During the first climb, Andy Wacker took the race lead despite just coming off a week-long flu. His strength declined quickly with his depleted energy reserves, however, and he was forced to retire from the race after the first climb and descent at mile 17 (28km). Mendoza then took the lead for the Americans, eventually finishing in 11th place in 3:59:58 under the previous course record time. Shryock was the surprise of the day taking 15th place just 1.5 minutes after Mario with an effective pacing strategy and his strong climbing and descending skills. Maskimow and Farley both had difficulties with injuries but persevered to take the US mens team to 5th position behind Italy, Great Britain, Germany, and Slovenia.

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2016 USMRT at the WMRA Long Distance Championship opening ceremony. Megan Kimmel, Matt Shryock, Ted Farley, Andy Wacker, Cam Mayfield (behind), Maria Dalzot. Photo: Kristina Pattison

Megan Kimmel led the US women from the start, running in a podium position for most of the race. Late in the game, she described being passed by several bold runners desperately taking some risky moves on the final descent but she still took a solid 8th position in a time of 4:40:28. Anita Ortiz demonstrated her clear mastery over the sport with a strong race from start to finish, taking second for US women and 13th overall. Cam Mayfield and Maria Dalzot ran together for most of the first ascent, but early in the race Dalzot suffered a wrenching ankle injury that made the tricky footwork nearly impossible on the descent. She was forced to pull out after the first mountain. Cam pulled on her talent and speed  to run a swift race despite the course being one of the greatest challenges she has encountered in running to date. On the final descent, I pulled past Cam to run into the third and final scoring position for the US team. Among the women, the US took fourth behind Italy, Slovenia, and Great Britain.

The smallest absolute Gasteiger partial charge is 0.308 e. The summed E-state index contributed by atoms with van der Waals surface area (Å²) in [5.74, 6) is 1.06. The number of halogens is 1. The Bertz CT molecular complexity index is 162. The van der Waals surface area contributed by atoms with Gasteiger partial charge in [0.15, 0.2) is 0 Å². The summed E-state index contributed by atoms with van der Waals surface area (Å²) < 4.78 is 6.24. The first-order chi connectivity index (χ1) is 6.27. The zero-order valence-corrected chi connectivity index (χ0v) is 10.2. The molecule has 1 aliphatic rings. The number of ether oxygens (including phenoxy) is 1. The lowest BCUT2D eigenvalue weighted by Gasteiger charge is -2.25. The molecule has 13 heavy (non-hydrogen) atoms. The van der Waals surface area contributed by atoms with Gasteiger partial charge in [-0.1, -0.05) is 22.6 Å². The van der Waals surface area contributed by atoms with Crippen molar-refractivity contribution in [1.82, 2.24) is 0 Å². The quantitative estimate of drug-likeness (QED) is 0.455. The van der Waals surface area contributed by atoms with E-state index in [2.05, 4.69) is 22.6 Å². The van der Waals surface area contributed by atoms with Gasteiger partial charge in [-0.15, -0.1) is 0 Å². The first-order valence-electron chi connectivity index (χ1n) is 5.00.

Although the US team suffered numerous setbacks, we pushed through together to take a respectable position at the 2016 World Long Distance Mountain Running Championships. The 2017 World Championship race will be announced by WMRA soon along with the US qualifying races. Follow WMRA, USATF, and USMRT on Twitter for more details.

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Kristina Pattison, Megan Kimmel and Anita Ortiz happy to take USMRT women to 4th in the world. Photo: Peter Maskimow

It is not the critic who counts; not the man who points out how the strong man stumbles, or where the doer of deeds could have done them better. The credit belongs to the man who is actually in the arena, whose face is marred by dust and sweat and blood; who strives valiantly; who errs, who comes short again and again, because there is no effort without error and shortcoming; but who does actually strive to do the deeds; who knows great enthusiasms, the great devotions; who spends himself in a worthy cause; who at the best knows in achievement, and who at the worst, if he fails, at least fails while daring greatly, so that his place shall never be with those cold and timid souls who neither know victory nor defeat.  –Teddy Roosevelt